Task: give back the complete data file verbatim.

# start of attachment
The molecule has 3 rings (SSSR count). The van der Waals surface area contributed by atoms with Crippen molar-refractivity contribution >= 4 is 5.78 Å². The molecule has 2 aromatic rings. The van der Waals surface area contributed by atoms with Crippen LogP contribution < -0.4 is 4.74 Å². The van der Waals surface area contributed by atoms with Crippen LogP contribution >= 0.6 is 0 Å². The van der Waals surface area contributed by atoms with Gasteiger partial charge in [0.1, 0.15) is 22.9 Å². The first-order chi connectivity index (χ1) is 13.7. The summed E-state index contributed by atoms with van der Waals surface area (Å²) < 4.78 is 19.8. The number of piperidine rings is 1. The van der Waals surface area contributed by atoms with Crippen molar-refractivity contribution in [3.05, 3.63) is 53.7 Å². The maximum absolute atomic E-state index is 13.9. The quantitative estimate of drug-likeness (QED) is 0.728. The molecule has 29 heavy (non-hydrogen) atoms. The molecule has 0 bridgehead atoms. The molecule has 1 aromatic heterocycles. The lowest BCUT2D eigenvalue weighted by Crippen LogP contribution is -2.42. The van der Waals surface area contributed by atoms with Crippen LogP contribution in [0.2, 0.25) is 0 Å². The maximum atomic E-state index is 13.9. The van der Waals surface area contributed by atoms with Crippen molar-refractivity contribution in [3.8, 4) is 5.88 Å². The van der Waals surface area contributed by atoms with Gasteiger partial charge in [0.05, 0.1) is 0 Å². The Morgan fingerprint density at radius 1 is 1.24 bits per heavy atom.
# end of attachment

The molecule has 3 rings (SSSR count). The van der Waals surface area contributed by atoms with Crippen molar-refractivity contribution >= 4 is 5.78 Å². The molecule has 2 aromatic rings. The van der Waals surface area contributed by atoms with Crippen LogP contribution < -0.4 is 4.74 Å². The van der Waals surface area contributed by atoms with Crippen LogP contribution >= 0.6 is 0 Å². The van der Waals surface area contributed by atoms with Gasteiger partial charge in [0.1, 0.15) is 22.9 Å². The first-order chi connectivity index (χ1) is 13.7. The summed E-state index contributed by atoms with van der Waals surface area (Å²) < 4.78 is 19.8. The number of piperidine rings is 1. The van der Waals surface area contributed by atoms with Crippen molar-refractivity contribution in [3.05, 3.63) is 53.7 Å². The maximum absolute atomic E-state index is 13.9. The quantitative estimate of drug-likeness (QED) is 0.728. The molecule has 29 heavy (non-hydrogen) atoms. The molecule has 0 bridgehead atoms. The molecule has 1 aromatic heterocycles. The lowest BCUT2D eigenvalue weighted by Crippen LogP contribution is -2.42. The van der Waals surface area contributed by atoms with Crippen LogP contribution in [0.2, 0.25) is 0 Å². The maximum atomic E-state index is 13.9. The van der Waals surface area contributed by atoms with Crippen molar-refractivity contribution in [3.8, 4) is 5.88 Å². The van der Waals surface area contributed by atoms with Gasteiger partial charge in [0.05, 0.1) is 0 Å². The Morgan fingerprint density at radius 1 is 1.24 bits per heavy atom.